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Vestibular Disease in Cats


Cats may sometimes suddenly lose their ability to orient themselves and become somewhat tipsy. And some cats are more than just a little dizzy—they cannot even stand. That is quite a worry for an unprepared owner.

We term this feline vestibular syndrome, or idiopathic vestibular disease. Now that's a big mouthful of words. What we are really saying is that the vestibular system, which is a part of "control central" for the cat's balance, gets out of kilter for no obvious reason.

Cause of Vestibular Disease in Cats

The root of the problem is proposed to be changes involving the peripheral vestibular system which is seated deep within the inner ear. Current thinking is that the special endolymphatic fluid in the semicircular canals or the interface with the special sensory cells lining the canals becomes abnormal. Inflammation, abnormal endolymph fluid circulation, or toxic insults involving the receptors or nerve have all been proposed to result in these balance problems. No one has been able to confirm a single common cause for these cases.

There is no obvious pattern to this problem. We see cases here, there and everywhere, though some studies find a slightly increased incidence of this disorder in late summer and early fall. Some veterinarians also see a tentative association with recent outbreaks of respiratory infections.

Signs of Feline Vestibular Syndrome

The signs of vestibular disease in cats can be quite alarming to owners, who often believe their feline friend is having a stroke. These signs include:

  • Vocalizations that may sound anguished
  • Rolling around on the floor
  • A head tilt to one side
  • Nystagmus, or eyes that oscillate back and forth
  • Leaning against walls or furniture in order to walk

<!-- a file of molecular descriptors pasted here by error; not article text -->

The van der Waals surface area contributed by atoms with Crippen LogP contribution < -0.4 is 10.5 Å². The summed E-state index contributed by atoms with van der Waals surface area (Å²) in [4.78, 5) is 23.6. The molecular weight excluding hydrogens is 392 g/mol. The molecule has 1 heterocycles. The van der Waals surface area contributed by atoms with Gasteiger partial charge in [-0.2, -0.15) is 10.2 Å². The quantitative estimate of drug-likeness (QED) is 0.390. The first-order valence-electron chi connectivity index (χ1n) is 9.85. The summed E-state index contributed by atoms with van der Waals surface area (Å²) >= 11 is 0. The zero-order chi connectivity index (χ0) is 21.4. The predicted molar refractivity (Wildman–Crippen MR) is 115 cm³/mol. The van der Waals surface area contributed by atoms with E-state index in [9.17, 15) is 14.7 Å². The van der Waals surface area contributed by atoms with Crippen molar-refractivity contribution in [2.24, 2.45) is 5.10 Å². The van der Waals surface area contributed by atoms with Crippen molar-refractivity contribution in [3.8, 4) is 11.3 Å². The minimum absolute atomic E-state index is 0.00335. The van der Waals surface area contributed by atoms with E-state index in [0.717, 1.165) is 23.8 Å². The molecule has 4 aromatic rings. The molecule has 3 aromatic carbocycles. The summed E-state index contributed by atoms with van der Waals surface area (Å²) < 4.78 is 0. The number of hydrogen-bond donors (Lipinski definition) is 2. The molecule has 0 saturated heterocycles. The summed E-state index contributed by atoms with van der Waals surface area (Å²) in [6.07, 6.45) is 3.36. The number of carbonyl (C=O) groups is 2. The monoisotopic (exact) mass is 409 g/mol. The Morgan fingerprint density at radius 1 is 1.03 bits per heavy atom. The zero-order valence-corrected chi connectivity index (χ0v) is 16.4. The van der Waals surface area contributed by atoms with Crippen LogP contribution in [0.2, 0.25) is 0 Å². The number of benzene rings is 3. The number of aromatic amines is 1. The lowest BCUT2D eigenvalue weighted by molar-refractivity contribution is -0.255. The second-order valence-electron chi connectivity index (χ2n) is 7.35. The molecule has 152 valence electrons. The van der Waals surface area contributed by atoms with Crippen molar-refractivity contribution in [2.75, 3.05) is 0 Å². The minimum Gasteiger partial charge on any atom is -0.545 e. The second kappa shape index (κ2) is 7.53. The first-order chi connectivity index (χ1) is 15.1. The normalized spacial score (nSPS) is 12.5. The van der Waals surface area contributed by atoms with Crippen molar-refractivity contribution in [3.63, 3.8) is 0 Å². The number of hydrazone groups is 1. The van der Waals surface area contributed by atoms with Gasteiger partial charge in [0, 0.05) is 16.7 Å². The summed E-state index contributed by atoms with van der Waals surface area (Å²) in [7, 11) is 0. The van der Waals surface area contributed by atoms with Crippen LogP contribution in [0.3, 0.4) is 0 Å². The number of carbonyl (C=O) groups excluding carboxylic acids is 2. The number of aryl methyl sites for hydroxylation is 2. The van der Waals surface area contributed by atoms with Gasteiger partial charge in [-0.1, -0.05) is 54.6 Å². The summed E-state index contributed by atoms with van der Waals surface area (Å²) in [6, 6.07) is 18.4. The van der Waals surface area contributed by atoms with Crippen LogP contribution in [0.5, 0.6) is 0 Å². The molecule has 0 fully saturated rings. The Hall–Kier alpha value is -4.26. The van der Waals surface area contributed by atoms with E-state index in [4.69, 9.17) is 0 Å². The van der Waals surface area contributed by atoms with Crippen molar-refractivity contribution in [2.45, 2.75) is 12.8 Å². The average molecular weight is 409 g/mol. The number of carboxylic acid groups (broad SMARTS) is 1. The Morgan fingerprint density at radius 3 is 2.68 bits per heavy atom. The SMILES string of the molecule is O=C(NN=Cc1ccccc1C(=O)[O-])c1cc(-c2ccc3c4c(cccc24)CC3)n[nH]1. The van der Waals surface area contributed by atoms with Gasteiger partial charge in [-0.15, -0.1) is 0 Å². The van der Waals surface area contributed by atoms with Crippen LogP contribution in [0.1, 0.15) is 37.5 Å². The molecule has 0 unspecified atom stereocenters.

• Falling down
  • Vomiting
  • Seeming "out of it"

Sometimes, if both ears are affected, the head may not be tilted much and the kitty may not want to move at all. Affected cats are most certainly as puzzled by these sudden occurrences as we are.

Other Potential Causes of Balance Problems in Cats

If your cat develops any or all of the above signs, your veterinarian will do a thorough examination to determine whether vestibular disease is to blame. Some other conditions that cause balance problems in cats include:

  • Polyps, infections, or tumors in the ear canal
  • Encephalitis: infection of the lining of the brain, which may be caused by such illnesses as FIP or toxoplasmosis
  • Spinal cord disease or trauma
  • Drug toxicity
  • Blue-tail lizard toxicity (in the southeastern US)

Treatment of Vestibular Syndrome in Cats

Excellent improvement in the signs of vestibular disease is usually seen in 2-3 days. It can take a few weeks to fully recover normal head orientation and full mobility. A cat with any of the signs of vestibular disease should be assessed by a veterinarian promptly, and if idiopathic vestibular disease is confirmed, it is a better diagnosis than many others that produce these sorts of signs.

Treatment for vestibular disease is supportive and includes:

  • Keeping your cat in a well-padded area where she can't fall down stairs or otherwise get hurt because her balance is off.
  • If she is not getting up on her own at all, you will need to help your cat change positions every hour or two to prevent sores.
  • You may need to carry your cat to the litter box and back. She may have accidents where she is laying, so you will need to be diligent with checking her bedding, changing it, and washing and drying her off as necessary.
  • You may need to bring food and water to your cat and ensure that she eats it.
  • Your veterinarian may prescribe anti-nausea medications or anti-motion sickness drugs to help your cat be more comfortable. Do not give your cat any medications without speaking with your veterinarian first. Cats are extremely sensitive to many human medications and can become very sick or die if they are given.

In more serious cases, your veterinarian will advise admission to the hospital so that more aggressive supportive care such as sedation, intravenous fluid, and injectable medications can be provided.

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